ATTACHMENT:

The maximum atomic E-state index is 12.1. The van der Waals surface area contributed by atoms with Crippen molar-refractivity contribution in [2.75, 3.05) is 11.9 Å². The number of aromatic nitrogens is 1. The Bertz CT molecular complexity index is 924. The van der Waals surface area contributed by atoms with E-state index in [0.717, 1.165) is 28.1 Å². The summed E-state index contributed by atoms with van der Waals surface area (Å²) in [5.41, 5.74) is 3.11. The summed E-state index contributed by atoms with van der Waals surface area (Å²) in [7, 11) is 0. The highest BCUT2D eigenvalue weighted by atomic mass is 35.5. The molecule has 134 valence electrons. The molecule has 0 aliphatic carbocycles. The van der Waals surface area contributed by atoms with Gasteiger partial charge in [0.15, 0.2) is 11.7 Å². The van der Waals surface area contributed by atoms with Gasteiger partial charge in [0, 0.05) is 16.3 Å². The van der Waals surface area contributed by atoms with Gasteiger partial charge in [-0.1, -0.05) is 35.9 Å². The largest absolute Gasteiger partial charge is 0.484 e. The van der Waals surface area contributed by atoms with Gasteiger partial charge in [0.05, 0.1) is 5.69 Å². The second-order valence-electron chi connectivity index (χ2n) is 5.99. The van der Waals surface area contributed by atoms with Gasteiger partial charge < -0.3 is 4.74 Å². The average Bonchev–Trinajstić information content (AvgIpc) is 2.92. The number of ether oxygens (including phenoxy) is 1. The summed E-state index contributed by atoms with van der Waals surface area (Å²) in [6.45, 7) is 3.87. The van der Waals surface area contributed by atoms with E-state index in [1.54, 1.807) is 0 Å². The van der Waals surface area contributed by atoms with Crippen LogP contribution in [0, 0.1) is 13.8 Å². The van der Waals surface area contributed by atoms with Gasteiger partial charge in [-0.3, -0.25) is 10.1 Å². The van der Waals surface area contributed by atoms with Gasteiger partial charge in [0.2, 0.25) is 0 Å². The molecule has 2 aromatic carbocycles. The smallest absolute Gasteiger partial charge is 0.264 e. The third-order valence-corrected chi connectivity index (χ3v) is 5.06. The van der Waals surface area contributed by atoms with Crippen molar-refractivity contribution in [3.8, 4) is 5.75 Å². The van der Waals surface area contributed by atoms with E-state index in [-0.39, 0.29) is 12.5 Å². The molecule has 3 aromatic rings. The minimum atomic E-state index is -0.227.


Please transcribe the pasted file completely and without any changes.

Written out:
The maximum atomic E-state index is 12.1. The van der Waals surface area contributed by atoms with Crippen molar-refractivity contribution in [2.75, 3.05) is 11.9 Å². The number of aromatic nitrogens is 1. The Bertz CT molecular complexity index is 924. The van der Waals surface area contributed by atoms with E-state index in [0.717, 1.165) is 28.1 Å². The summed E-state index contributed by atoms with van der Waals surface area (Å²) in [5.41, 5.74) is 3.11. The summed E-state index contributed by atoms with van der Waals surface area (Å²) in [7, 11) is 0. The highest BCUT2D eigenvalue weighted by atomic mass is 35.5. The molecule has 134 valence electrons. The molecule has 0 aliphatic carbocycles. The van der Waals surface area contributed by atoms with Gasteiger partial charge in [0.15, 0.2) is 11.7 Å². The van der Waals surface area contributed by atoms with Gasteiger partial charge in [0, 0.05) is 16.3 Å². The van der Waals surface area contributed by atoms with Gasteiger partial charge in [-0.1, -0.05) is 35.9 Å². The largest absolute Gasteiger partial charge is 0.484 e. The van der Waals surface area contributed by atoms with Gasteiger partial charge in [0.05, 0.1) is 5.69 Å². The second-order valence-electron chi connectivity index (χ2n) is 5.99. The van der Waals surface area contributed by atoms with Gasteiger partial charge < -0.3 is 4.74 Å². The average Bonchev–Trinajstić information content (AvgIpc) is 2.92. The number of ether oxygens (including phenoxy) is 1. The summed E-state index contributed by atoms with van der Waals surface area (Å²) in [6.45, 7) is 3.87. The van der Waals surface area contributed by atoms with E-state index in [1.54, 1.807) is 0 Å². The van der Waals surface area contributed by atoms with Crippen LogP contribution in [0, 0.1) is 13.8 Å². The van der Waals surface area contributed by atoms with Gasteiger partial charge in [-0.3, -0.25) is 10.1 Å². The van der Waals surface area contributed by atoms with Gasteiger partial charge in [0.2, 0.25) is 0 Å². The molecule has 2 aromatic carbocycles. The smallest absolute Gasteiger partial charge is 0.264 e. The third-order valence-corrected chi connectivity index (χ3v) is 5.06. The van der Waals surface area contributed by atoms with Crippen molar-refractivity contribution in [3.8, 4) is 5.75 Å². The van der Waals surface area contributed by atoms with E-state index in [-0.39, 0.29) is 12.5 Å². The molecule has 3 aromatic rings. The minimum atomic E-state index is -0.227.